Rose Power Up! 5 Plants for Roses that Thrive

04/18/2024 | Ken Davis Herbs, Perennials, Roses, Shrubs

by Ken Lain, the mountain gardener

Audio by Cast11
5 Plants for Roses that Thrive

Readers Digest Condensed Version of this Article

  • Roses Hate being in the same garden with large trees and shrubs that shade, vegetables that attract insects and disease, grasses and their roots, peonies and dahlia, Fennel, and being near Black Walnut Trees.
  • Top 5 Companion Plants that help roses. Allium, Lavender, Geranium, Catmint, and herbal Sage.
  • Free Garden Class April 20New Flower Introductions for 2024

The mountains of Arizona make rose gardening some of the easiest in the country. Roses thrive in bright sun; the more the merrier, surrounded by dry air and a whisp of wind, roses thrive locally. Imagine 1000 roses in bloom at the same time. The roses arrive at Watters Garden Center this week, the best time to plant in the gardens.

Everyone enjoys a full, robust garden throughout the year, but every plant and flower has its blooming period. One of the many benefits of companion gardening is that planting certain varieties with roses makes the garden look full, lush, and vibrant, no matter the season. Plus, they aid in the well-being and health of your beloved rose plants.

Before You Plant

  • Consider sunlight and water needs. Choose companions that have similar requirements to roses, which typically thrive in at least six hours of sun with well-drained garden soil.
  • Don’t crowd your roses. Avoid plants that are overly competitive for water and nutrients.
  • Promote good airflow. This helps prevent fungal diseases in roses.

Top 5 Companion Plants for Roses


Alliums Boast bright purple, globe-shaped flowers that complement early-blooming roses. Alliums deter pests like aphids and more, and their sculptural seedheads add interest after blooming.

Lavender, Lavandula angustifolia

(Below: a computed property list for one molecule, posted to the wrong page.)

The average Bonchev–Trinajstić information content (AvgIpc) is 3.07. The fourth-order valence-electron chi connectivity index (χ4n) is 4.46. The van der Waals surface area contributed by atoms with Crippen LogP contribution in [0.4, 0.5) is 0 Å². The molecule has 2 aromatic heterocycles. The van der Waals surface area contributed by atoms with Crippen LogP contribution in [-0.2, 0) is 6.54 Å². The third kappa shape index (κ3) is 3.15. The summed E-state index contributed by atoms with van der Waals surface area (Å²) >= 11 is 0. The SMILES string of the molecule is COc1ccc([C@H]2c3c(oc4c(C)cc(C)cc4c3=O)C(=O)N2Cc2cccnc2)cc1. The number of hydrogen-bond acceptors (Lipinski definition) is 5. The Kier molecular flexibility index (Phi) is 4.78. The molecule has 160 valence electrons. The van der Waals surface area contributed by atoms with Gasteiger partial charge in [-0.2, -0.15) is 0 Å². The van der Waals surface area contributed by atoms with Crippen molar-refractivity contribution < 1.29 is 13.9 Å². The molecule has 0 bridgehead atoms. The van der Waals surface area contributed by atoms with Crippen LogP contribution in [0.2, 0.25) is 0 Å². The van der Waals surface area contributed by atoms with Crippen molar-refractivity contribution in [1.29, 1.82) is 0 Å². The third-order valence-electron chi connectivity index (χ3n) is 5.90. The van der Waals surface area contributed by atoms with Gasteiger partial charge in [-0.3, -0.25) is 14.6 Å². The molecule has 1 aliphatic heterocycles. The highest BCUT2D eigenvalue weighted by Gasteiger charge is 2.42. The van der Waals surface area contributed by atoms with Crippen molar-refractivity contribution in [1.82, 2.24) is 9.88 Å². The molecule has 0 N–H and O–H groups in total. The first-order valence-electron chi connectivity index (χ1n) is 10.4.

Lavender has an herbal fragrance that repels aphids and masks the scent of roses, making them less attractive to pests. Lavender also improves drainage and aeration in the soil, benefiting both roses and other herbs in the garden. Plant lavender 18-36″ inches from roses for airflow.

Geraniums, especially those with rose-scented leaves, pair beautifully with roses. Their nectar attracts pollinators like bees and hoverflies, which benefit roses. Plant geraniums 8-12″ inches from roses and deadhead regularly for continuous blooms.

Catmint, Nepeta cataria

Catmint creates a gorgeous ground cover and attracts beneficial insects like ladybugs and lacewings that prey on aphids. Catmint thrives in more sun than shade and requires minimal care. Plant 12-24″ inches from roses.


Sage is a heat-loving herb with a strong scent that deters pests like aphids, whiteflies, and Japanese beetles. Plant sage 12-18″ inches from roses to allow good airflow and prevent disease.

Roses Hate these Plants and should be Avoided

  • Large trees and shrubs cast shade and compete for water and nutrients.
  • Vegetables attract pests and diseases that harm roses.
  • Grasses have extensive root systems that compete with roses for water and nutrients.
  • Peonies and dahlias are heavy feeders that outcompete roses for resources.
  • Fennel attracts butterflies, which is good, but they also attract aphids, which is bad for roses.
  • Black walnut trees release a chemical that inhibits plant growth, including roses.

Incorporating these companion plants into your rose garden creates a beautiful, healthy display that thrives all season.

Free Garden Class

FREE GARDEN CLASS – Learn more at Watters free garden class. The spring class schedule is up, and this week, we will go deep into tips, tricks, and local flower hacks, so join the garden fun. Here’s the 2024 Garden Classes lineup and the following few classes.

April 20 @ 9:30 am – 10:30 am: New Flower Introductions for 2024

It was a long mountain winter, and we’re ready for color in the garden! We’ve hand-picked the finest flowers from our favorite farms to go and grow in your garden. Choose, combine, and create beds bursting with blossoms with exclusive, new annual and perennial flowers in various vibrant varieties.

Until next week, I’ll be helping gardeners grow healthier roses here at Watters Garden Center.

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